Rhodes 'rape list' leads to protesters being arrested

Rhodes 'rape list' leads to protesters being arrested

By Kayla Molander and Greg Roxburgh | GroundUP

Cape Town - At least three protesters have been arrested at Rhodes University for public violence. They were protesting over a list of alleged rapists that was circulated on social media late on Sunday evening, as well as what protesters call the culture of rape at universities.

Video footage of the arrests was posted around 9AM this morning.

Reports of students being pepper sprayed while Rhodes’ management watched, circulated moments before the arrests.

Photo of altercation between police and protester
A Rhodes University staff member is pepper sprayed by a police officer after he joined a protest against rape culture. Photo: Greg Roxburgh

Rhodes management has announced a full academic shut down in light of the police action. Video footage was shared showing Vice Chancellor Dr. Sizwe Mabizela asking police to stop their actions against the protesters, and police continue to shoot rubber bullets at protesters.

This follows two days of protests across campus, including a large one yesterday afternoon, in which students were dancing topless to express their rights over their bodies.

In response to requests from students, a task force is being convened to help address holes in the policy on sexual assault on campus. The announcement was made this morning via email that a meeting for all interested staff and students will be held at 4PM  in the Eden Grove Red lecture theatre. The meeting is expected to be chaired by staff member Thabani Masuku and student Catriona Macleod.

The list of alleged rapists consists of 11 names, and after being re-posted in the popular Rhodes SRC (Student Representative Council) Facebook group at about 8PM on Sunday, a large gathering of students proceeded to the various campus residences of the men named on the list and called for them to face the crowd.

On Sunday, between 10PM and midnight, three of the accused men voluntarily came out to meet the protesters. Witnesses report that none of the accused were manhandled.

According to Catherine Deiner, Rhodes’ Media Relations Officer, management engaged with the students on multiple occasions, and it wasn’t until 8AM on Monday morning that the South African Police Service (SAPS) was able to intervene and remove a single student from the custody of the protesters. The other two men had escaped or run away, and were unharmed. (article continues below)

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During the night a list of demands was given to vice chancellor Sizwe Mabizela on behalf of the protesters, who claim no affiliation to any student organisation. The students also called for a shutdown, which was denied by management. However, the students gathered around  9 am Monday morning, 18 April, at the Drama Department to boycott classes.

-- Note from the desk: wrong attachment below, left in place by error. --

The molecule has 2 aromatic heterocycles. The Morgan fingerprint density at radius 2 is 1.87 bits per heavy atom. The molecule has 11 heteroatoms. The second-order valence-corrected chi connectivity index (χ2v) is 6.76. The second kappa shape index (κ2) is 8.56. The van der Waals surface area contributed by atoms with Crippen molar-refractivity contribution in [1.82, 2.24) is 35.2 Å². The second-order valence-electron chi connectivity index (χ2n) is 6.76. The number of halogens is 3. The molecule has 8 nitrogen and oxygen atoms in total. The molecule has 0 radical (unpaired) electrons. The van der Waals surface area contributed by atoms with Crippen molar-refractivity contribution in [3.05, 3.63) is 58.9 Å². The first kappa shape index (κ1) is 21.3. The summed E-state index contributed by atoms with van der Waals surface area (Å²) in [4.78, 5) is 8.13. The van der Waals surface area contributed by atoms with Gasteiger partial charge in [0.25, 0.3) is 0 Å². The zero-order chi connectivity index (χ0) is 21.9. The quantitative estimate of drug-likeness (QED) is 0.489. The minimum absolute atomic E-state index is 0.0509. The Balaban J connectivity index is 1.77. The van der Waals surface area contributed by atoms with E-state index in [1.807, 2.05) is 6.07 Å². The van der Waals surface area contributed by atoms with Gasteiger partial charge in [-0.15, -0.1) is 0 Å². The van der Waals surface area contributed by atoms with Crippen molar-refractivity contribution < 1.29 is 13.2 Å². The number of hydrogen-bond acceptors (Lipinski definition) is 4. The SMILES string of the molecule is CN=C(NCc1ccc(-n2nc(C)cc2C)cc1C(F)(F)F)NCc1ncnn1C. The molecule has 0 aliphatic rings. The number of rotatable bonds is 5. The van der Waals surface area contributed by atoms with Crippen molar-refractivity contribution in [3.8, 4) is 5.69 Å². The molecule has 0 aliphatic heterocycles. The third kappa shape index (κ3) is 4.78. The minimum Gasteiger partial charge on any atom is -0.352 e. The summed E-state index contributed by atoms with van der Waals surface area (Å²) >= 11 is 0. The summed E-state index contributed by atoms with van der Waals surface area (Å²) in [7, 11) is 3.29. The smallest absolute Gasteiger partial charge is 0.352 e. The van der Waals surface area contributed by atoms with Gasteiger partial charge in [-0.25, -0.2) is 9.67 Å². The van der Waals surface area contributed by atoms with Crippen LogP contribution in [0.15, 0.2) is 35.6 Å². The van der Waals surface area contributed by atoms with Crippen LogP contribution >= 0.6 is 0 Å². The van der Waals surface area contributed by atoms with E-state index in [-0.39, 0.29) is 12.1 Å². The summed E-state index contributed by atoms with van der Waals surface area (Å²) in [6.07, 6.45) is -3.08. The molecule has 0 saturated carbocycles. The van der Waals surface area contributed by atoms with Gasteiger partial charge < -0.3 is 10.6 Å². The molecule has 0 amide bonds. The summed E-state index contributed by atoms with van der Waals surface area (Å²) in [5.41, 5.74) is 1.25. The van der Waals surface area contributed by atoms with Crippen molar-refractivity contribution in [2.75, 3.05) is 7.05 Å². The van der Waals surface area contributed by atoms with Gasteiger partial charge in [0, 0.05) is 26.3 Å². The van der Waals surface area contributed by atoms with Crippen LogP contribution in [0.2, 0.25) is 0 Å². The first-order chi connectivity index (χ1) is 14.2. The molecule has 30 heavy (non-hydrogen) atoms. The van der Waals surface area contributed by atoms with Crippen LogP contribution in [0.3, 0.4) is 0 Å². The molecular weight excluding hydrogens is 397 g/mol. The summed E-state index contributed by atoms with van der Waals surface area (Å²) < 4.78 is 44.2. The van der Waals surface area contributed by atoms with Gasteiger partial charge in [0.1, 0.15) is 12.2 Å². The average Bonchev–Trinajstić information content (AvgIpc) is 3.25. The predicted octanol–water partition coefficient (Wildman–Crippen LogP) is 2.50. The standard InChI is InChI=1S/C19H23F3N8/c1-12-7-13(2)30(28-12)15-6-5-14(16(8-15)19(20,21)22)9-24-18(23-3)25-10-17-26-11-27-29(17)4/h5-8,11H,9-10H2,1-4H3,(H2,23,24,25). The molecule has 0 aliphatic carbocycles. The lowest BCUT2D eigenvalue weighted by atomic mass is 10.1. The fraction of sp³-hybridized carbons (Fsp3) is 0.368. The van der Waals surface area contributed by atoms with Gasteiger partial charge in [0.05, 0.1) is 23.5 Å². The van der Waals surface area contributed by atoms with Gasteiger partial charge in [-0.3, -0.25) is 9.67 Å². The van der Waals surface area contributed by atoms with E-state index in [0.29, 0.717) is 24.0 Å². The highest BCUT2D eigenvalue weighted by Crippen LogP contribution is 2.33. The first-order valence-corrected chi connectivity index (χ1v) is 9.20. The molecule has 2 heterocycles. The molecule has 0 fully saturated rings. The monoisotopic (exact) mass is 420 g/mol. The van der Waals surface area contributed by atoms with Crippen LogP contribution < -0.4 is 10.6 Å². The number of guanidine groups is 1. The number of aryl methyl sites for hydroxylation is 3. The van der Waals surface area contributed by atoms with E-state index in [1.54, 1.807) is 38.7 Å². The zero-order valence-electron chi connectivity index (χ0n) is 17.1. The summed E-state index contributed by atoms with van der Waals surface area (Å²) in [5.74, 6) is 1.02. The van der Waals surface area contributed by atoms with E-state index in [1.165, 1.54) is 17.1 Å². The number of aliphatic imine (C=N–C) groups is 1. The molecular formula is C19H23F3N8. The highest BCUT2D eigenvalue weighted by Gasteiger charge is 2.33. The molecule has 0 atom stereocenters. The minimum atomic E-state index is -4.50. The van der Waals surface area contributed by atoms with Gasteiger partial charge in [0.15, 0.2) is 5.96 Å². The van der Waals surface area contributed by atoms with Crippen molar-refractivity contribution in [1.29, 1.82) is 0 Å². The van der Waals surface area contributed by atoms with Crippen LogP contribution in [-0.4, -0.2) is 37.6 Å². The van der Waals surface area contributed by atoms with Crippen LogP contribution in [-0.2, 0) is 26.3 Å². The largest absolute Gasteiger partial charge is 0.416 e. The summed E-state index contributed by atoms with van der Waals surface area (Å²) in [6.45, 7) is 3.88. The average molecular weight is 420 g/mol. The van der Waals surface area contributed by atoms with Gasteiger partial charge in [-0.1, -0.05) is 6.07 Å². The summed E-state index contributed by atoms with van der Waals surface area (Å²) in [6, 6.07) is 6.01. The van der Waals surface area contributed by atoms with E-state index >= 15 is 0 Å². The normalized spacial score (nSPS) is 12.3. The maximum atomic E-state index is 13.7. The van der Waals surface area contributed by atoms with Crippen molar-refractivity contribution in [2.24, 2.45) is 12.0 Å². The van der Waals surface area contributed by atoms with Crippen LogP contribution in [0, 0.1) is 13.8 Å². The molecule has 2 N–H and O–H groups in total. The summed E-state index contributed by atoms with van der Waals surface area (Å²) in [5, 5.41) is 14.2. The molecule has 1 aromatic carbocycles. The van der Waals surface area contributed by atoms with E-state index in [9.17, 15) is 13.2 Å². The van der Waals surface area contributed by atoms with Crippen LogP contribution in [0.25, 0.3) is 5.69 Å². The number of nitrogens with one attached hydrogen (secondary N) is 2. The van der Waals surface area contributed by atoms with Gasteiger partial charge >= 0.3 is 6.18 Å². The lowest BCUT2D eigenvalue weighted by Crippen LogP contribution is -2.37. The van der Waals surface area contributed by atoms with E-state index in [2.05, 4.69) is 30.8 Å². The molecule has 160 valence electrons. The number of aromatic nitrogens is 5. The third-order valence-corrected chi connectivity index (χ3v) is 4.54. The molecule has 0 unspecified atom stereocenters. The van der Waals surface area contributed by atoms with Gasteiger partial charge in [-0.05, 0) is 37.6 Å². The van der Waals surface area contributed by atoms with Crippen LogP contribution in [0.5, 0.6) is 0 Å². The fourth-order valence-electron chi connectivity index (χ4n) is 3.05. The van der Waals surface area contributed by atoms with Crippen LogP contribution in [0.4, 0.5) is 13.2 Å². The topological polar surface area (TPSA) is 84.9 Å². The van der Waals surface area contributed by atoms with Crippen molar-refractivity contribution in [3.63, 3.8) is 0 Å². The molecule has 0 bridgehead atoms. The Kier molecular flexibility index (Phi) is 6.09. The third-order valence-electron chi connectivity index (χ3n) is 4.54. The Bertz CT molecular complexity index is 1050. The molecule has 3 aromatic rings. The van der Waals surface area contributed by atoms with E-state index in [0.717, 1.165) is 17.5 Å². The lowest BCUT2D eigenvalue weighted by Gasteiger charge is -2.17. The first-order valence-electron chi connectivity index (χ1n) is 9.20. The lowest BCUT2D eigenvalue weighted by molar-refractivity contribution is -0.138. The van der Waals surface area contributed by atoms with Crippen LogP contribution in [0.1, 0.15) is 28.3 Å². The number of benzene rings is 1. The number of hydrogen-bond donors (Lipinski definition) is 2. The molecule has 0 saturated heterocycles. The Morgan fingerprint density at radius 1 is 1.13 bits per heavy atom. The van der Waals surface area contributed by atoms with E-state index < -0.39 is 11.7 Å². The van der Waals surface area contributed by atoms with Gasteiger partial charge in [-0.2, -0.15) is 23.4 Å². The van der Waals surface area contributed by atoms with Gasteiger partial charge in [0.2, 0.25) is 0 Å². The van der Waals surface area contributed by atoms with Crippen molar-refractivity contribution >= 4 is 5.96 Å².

Monday Morning Protests
The protesters marched through various departments, calling students in lectures to join them. A student, Niké Mes, made announcements in many classrooms. “We’re tired of being scared. We’re tired of having to mobilise a protest of people like this for a simple issue of not wanting to be raped anymore.”

Their numbers were bolstered until reaching the Law Department, where students stayed in their classrooms. One law student who chose to remain anonymous questioned the tactics of the protesters, stating that the men on the list have a right to be presumed innocent until guilt is proven, and that due process has not been followed.

Among the protesting students, few knew about the list of demands, or what was happening. Most reported joining the group to support rape survivors. Students on campus were also hesitant to speak to journalists, for fear of the public shaming that has been prevalent on social media since the list was posted on Facebook.

“I’m just afraid that some of those men’s names were put there maybe [because of grudges]. I don’t know,” said one male student, who did not want to be named.

The leaders of the protests admitted to using vigilante tactics, but believe that their actions are necessary as the system has failed them. “The university’s not helping us. We need to help ourselves,” said Tarclin Jacobs, one of the protest organisers.

Read the Vice Chancellor’s Statement here

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Tags: Rhodes University rape list Vice Chancellor Dr. Sizwe Mabizela Eden Grove Red lecture theatre Catriona Macleod Thabani Masuku

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